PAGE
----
Bit 3 - TWWC: TWI Write Collision; Set by the TWI hardware when writing to the TWI Data Register TWDR while TWINT is high.

Bit 2 - TWEN: Any bus operation only takes place when TWEN is written to 1 when accessing TWCR.

Bit 0 - TWIE: TWI Interrupt Enable; If this bit is set, the CPU will jump to the TWI reset vector when a TWI interrupt occurs.

As all TWI operations are determined by the value written to TWCR, they're all similar. Here's the usual structure:

ldi r16, (1<<TWINT)+(1<<TWEN)+(1<<TWSTA)
out TWCR, r16

This will generate a Start condition. After that, you might want for TWINT to be set and then check the TWI status register (TWSR) if everything is right:

in r16, TWCR
sbrs r16, TWINT
rjmp TWI_wait
in r16, TWSR
andi r16, 0xF8
cpi r16, 0x08
brne TWI_error

HA! Something I didn't tell you above: TWSR also contains the clock prescaler bits (TWSR:0..1). These have to masked away for checking the status value. More on the TWI clock rate below. What this piece of code does is:

- Wait for TWINT to be set (after generating the start condition above)
- get the status value
- mask away the prescaler bits
- compare the status value to the status value expected. The expected status values are in 4 tables in the datasheet. The first two tables are for master transmitter and receiver mode. Print out the tables for programming! You'll need them.
- If the TWI status is not as expected, jump to TWI_error. This can occur for example if a master that is NOT master tries to control the bus (-> datasheet!)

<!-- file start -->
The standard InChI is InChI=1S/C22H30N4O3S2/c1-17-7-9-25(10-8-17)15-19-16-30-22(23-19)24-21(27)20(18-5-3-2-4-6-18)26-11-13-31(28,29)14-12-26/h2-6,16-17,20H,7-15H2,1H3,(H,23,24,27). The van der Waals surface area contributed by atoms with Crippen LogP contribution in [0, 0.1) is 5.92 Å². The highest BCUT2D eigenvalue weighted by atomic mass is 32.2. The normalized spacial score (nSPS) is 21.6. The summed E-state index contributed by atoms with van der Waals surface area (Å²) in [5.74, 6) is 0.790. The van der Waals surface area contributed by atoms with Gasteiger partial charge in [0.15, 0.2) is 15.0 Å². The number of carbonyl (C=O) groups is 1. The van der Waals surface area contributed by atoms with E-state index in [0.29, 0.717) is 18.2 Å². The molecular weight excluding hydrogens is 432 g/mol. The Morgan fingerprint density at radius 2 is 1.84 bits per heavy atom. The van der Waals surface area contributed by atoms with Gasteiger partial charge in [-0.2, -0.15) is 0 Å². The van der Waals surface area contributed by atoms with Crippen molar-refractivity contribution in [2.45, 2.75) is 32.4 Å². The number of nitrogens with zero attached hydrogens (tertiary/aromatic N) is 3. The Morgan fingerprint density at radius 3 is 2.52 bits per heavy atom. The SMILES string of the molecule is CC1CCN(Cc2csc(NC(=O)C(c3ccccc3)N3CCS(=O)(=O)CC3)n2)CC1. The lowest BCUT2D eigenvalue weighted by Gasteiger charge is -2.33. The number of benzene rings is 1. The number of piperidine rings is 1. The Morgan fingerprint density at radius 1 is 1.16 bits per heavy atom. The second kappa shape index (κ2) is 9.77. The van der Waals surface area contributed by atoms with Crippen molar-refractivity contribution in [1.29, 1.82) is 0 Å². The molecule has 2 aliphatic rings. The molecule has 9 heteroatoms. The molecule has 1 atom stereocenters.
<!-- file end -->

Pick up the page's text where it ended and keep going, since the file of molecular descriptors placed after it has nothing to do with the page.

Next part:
Sending data or an address is similar, but you'll have to load the address/data into TWDR first. Assuming a start condition has just been generated, this piece of code will send slave address 0xA1 (24C16 EEPROM read):

ldi r16, 0xA1
out TWDR, r16
ldi r16, (1<<TWINT)+(1<<TWEN)
out TWCR, r16

Now the same wait-and-check procedure as above will follow. The status code expected is 0x28 (see master receiver mode status code table). Again: it's VERY important to be absolutely sure what's happening on the bus for checking for the correct status value!

TWI Clock Speed

The TWI clock speed is usually 100kHz or 400kHz. It is set by writing proper prescaler and clock rate values to TWSR (bits 0 and 1: prescaler) and TWBR (TWI bit rate register). The formula for the resulting TWI clock speed is:

CPU_clock/(16 + 2*TWBR*(4^prescaler))

At 8 MHz, a prescaler of 0 (4^0 = 1) and TWBR = 32 will result in the clock speed being 100kHz. The mega8 datasheet says that TWBR values <10 should not be used.